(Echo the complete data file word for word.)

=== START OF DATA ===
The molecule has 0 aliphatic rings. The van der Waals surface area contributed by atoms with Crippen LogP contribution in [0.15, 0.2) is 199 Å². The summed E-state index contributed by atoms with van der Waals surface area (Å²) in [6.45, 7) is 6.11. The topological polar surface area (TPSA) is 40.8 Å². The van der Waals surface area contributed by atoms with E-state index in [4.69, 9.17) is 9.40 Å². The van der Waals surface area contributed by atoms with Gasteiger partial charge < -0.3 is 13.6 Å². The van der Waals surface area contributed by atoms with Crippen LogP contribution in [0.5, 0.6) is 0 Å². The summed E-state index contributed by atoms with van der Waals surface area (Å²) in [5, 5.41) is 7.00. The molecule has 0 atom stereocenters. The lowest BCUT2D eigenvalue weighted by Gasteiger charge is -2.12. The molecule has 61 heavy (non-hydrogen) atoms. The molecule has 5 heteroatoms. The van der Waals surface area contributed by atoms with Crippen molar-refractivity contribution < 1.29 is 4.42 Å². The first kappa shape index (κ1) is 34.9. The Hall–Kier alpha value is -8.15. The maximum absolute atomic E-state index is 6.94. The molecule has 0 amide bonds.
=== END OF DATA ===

The molecule has 0 aliphatic rings. The van der Waals surface area contributed by atoms with Crippen LogP contribution in [0.15, 0.2) is 199 Å². The summed E-state index contributed by atoms with van der Waals surface area (Å²) in [6.45, 7) is 6.11. The topological polar surface area (TPSA) is 40.8 Å². The van der Waals surface area contributed by atoms with E-state index in [4.69, 9.17) is 9.40 Å². The van der Waals surface area contributed by atoms with Gasteiger partial charge < -0.3 is 13.6 Å². The van der Waals surface area contributed by atoms with Crippen LogP contribution in [0.5, 0.6) is 0 Å². The summed E-state index contributed by atoms with van der Waals surface area (Å²) in [5, 5.41) is 7.00. The molecule has 0 atom stereocenters. The lowest BCUT2D eigenvalue weighted by Gasteiger charge is -2.12. The molecule has 61 heavy (non-hydrogen) atoms. The molecule has 5 heteroatoms. The van der Waals surface area contributed by atoms with Crippen molar-refractivity contribution < 1.29 is 4.42 Å². The first kappa shape index (κ1) is 34.9. The Hall–Kier alpha value is -8.15. The maximum absolute atomic E-state index is 6.94. The molecule has 0 amide bonds.